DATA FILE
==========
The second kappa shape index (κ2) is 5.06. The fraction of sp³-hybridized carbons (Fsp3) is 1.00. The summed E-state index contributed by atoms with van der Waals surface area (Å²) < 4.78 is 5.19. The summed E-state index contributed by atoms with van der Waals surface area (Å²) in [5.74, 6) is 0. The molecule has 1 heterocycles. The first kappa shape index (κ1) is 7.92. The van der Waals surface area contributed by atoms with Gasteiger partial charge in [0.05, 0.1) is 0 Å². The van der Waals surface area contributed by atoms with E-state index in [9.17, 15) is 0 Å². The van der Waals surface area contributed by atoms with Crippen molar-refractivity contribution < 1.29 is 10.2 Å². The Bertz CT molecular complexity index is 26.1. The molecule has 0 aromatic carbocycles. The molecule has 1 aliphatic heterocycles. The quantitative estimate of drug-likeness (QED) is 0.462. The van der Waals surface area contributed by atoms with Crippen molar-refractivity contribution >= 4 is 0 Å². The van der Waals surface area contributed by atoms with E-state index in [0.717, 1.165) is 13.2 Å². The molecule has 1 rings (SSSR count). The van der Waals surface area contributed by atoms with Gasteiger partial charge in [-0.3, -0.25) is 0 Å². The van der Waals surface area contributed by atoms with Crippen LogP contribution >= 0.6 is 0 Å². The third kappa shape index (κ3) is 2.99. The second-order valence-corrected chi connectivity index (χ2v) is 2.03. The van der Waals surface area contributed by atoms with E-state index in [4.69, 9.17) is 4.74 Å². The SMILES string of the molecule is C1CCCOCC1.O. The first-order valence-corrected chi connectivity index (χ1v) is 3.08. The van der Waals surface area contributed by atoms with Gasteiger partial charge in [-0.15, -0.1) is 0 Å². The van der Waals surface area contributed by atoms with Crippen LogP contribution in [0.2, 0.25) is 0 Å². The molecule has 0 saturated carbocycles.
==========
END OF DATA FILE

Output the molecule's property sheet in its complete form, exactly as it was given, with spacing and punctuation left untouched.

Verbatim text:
The second kappa shape index (κ2) is 5.06. The fraction of sp³-hybridized carbons (Fsp3) is 1.00. The summed E-state index contributed by atoms with van der Waals surface area (Å²) < 4.78 is 5.19. The summed E-state index contributed by atoms with van der Waals surface area (Å²) in [5.74, 6) is 0. The molecule has 1 heterocycles. The first kappa shape index (κ1) is 7.92. The van der Waals surface area contributed by atoms with Gasteiger partial charge in [0.05, 0.1) is 0 Å². The van der Waals surface area contributed by atoms with E-state index in [9.17, 15) is 0 Å². The van der Waals surface area contributed by atoms with Crippen molar-refractivity contribution < 1.29 is 10.2 Å². The Bertz CT molecular complexity index is 26.1. The molecule has 0 aromatic carbocycles. The molecule has 1 aliphatic heterocycles. The quantitative estimate of drug-likeness (QED) is 0.462. The van der Waals surface area contributed by atoms with Crippen molar-refractivity contribution >= 4 is 0 Å². The van der Waals surface area contributed by atoms with E-state index in [0.717, 1.165) is 13.2 Å². The molecule has 1 rings (SSSR count). The van der Waals surface area contributed by atoms with Gasteiger partial charge in [-0.3, -0.25) is 0 Å². The van der Waals surface area contributed by atoms with Crippen LogP contribution >= 0.6 is 0 Å². The third kappa shape index (κ3) is 2.99. The second-order valence-corrected chi connectivity index (χ2v) is 2.03. The van der Waals surface area contributed by atoms with E-state index in [4.69, 9.17) is 4.74 Å². The SMILES string of the molecule is C1CCCOCC1.O. The first-order valence-corrected chi connectivity index (χ1v) is 3.08. The van der Waals surface area contributed by atoms with Gasteiger partial charge in [-0.15, -0.1) is 0 Å². The van der Waals surface area contributed by atoms with Crippen LogP contribution in [0.2, 0.25) is 0 Å². The molecule has 0 saturated carbocycles.